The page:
illustrated close-up of Kenny Watson with fire in the background behind him

The Watsons Go to Birmingham—1963

by Christopher Paul Curtis

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Chapter 10 Summary

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When the Watsons finally cross the border between Michigan and Ohio, they pull over at a rest stop just outside of Toledo. The children are impressed with the area, which looks like it is “chopped right out of the forest and [has] picnic tables made out of giant logs.” They are disgusted by the outhouses at the rest stop, however; there is no running water, and the toilets consist of a seat placed over a “great big, open black hole” from which emanates a terrible smell. Momma tells Byron that he had better get used to this type of outhouse because that is what Grandma Sands has at her house. Grandma Sands thinks “a house is a whole lot nicer place if the facilities are outside.”

As the family progresses south through Ohio, the children fall asleep, and Kenny awakens just before they arrive in Cincinnati. Although Momma has planned for them to stay the night in a motel there, Dad is determined to try to drive straight through to Alabama. At first Momma is not happy with this change in their itinerary, but when Dad points out that they will save a lot of money this way, she is a little more accepting. The children sleep through most of Ohio and Kentucky, and when Kenny next awakens, the family is at a rest stop in Tennessee. There are no bathrooms here; the rest stop has only a water pump and a picnic table. When Dad turns the headlights of the Brown Bomber off, they are plunged into “the blackest night anyone [has] ever seen.” Momma announces that they are in the Appalachian Mountains, and although the air is wonderfully clear and the stars look bigger and more numerous than the children have ever seen, there is a certain ominous feeling that is not helped when Momma is furious at Dad for disregarding her plans and driving the family “straight into Hell!”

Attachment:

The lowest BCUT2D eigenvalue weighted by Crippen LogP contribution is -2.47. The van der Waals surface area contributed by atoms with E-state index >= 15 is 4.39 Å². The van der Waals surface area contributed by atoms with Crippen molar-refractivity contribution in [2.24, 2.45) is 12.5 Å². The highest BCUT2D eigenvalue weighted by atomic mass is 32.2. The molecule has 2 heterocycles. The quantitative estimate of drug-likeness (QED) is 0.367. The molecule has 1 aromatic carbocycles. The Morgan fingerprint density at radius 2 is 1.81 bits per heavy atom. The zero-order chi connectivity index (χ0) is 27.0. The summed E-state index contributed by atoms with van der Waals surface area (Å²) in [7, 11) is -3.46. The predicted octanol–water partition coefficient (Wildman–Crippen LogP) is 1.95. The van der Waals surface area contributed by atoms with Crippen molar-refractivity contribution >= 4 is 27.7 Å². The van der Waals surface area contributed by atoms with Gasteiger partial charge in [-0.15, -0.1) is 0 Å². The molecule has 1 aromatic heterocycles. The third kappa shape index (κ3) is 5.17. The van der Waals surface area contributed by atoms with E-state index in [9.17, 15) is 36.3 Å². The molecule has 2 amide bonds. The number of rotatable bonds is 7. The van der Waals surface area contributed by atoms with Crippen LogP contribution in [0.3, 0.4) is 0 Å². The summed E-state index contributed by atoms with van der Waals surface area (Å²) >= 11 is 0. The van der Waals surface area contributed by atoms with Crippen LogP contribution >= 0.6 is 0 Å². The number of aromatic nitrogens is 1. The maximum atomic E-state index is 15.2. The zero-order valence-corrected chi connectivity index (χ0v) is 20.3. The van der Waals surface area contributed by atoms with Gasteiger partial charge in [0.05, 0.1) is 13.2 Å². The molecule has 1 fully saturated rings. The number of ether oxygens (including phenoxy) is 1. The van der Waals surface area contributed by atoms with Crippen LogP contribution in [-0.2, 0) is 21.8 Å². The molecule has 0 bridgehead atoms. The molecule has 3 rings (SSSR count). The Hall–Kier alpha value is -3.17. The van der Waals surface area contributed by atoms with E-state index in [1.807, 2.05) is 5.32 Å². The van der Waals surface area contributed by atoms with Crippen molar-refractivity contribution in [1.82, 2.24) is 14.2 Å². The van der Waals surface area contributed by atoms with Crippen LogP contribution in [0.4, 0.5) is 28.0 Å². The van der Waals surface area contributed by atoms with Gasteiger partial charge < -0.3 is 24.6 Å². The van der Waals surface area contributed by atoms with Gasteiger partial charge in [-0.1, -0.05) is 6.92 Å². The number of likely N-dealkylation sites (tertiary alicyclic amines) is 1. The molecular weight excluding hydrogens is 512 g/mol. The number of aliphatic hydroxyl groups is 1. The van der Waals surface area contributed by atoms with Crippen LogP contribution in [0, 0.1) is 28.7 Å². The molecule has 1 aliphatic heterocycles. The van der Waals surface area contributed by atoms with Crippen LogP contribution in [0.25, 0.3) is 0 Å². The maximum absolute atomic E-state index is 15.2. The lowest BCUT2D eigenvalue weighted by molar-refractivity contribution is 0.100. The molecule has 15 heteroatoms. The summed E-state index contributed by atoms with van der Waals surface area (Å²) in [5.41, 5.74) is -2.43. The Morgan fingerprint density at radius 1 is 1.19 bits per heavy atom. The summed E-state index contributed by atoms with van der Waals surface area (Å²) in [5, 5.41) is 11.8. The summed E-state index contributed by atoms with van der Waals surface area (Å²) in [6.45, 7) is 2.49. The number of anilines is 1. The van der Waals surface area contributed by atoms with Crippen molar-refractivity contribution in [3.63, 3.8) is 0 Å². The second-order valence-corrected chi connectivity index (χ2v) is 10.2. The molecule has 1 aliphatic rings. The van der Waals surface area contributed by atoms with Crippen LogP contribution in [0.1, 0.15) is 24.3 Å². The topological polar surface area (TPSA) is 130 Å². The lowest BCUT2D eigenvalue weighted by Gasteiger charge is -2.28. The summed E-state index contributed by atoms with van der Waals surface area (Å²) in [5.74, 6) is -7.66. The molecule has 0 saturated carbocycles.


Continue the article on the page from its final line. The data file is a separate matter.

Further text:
Byron and Kenny use the nearby trees to go to the bathroom, and Kenny, trying to pinpoint the reason for his feeling that something bad is going to happen, asks Byron if there are snakes in the area. Byron replies that it is not snakes that he is worried about; it is the people: “crackers and rednecks . . . that ain’t never seen no Negroes before.” Byron is afraid that if the Watsons are caught out there by white men in the deserted wilderness, they will be hung, or worse. No one feels safe until they are back in the car and riding down the interstate once again. As he drives, Dad sticks his hand out of the window and tells everyone to do the same so they can appreciate the coolness of the air. The entire family complies, and Dad suggests that they wiggle their fingers; they are so high and the air is so perfect, it is as if they have their “fingers in God’s beard and . . . [are] tickling him.” Byron, of course, acts like he is going to throw up because of Dad’s corniness, but he and all the Watsons keep their arms out of the window, wiggling their fingers as they drive down the mountain. Kenny remembers this as “the best part of the trip so far,” riding in the car in the “cool, light air” with the whole family, while his favorite song, “Yakety Yak,” is playing on the Ultra Glide.

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